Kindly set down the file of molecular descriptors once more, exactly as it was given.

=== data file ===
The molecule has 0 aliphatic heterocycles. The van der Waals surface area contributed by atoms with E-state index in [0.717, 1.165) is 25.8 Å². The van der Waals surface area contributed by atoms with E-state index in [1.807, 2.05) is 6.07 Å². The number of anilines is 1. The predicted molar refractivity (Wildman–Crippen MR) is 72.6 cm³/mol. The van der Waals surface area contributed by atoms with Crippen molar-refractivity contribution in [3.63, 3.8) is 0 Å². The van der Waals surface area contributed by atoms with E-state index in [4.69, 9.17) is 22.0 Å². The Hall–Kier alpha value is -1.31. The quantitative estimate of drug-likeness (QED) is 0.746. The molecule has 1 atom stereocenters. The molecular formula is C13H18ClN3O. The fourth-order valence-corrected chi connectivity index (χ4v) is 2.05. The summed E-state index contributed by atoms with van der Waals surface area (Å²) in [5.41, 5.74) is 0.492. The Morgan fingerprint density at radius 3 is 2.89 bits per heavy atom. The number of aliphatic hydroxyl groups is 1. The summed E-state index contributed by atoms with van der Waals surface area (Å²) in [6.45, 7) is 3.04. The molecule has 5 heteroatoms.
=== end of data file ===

The molecule has 0 aliphatic heterocycles. The van der Waals surface area contributed by atoms with E-state index in [0.717, 1.165) is 25.8 Å². The van der Waals surface area contributed by atoms with E-state index in [1.807, 2.05) is 6.07 Å². The number of anilines is 1. The predicted molar refractivity (Wildman–Crippen MR) is 72.6 cm³/mol. The van der Waals surface area contributed by atoms with Crippen molar-refractivity contribution in [3.63, 3.8) is 0 Å². The van der Waals surface area contributed by atoms with E-state index in [4.69, 9.17) is 22.0 Å². The Hall–Kier alpha value is -1.31. The quantitative estimate of drug-likeness (QED) is 0.746. The molecule has 1 atom stereocenters. The molecular formula is C13H18ClN3O. The fourth-order valence-corrected chi connectivity index (χ4v) is 2.05. The summed E-state index contributed by atoms with van der Waals surface area (Å²) in [5.41, 5.74) is 0.492. The Morgan fingerprint density at radius 3 is 2.89 bits per heavy atom. The number of aliphatic hydroxyl groups is 1. The summed E-state index contributed by atoms with van der Waals surface area (Å²) in [6.45, 7) is 3.04. The molecule has 5 heteroatoms.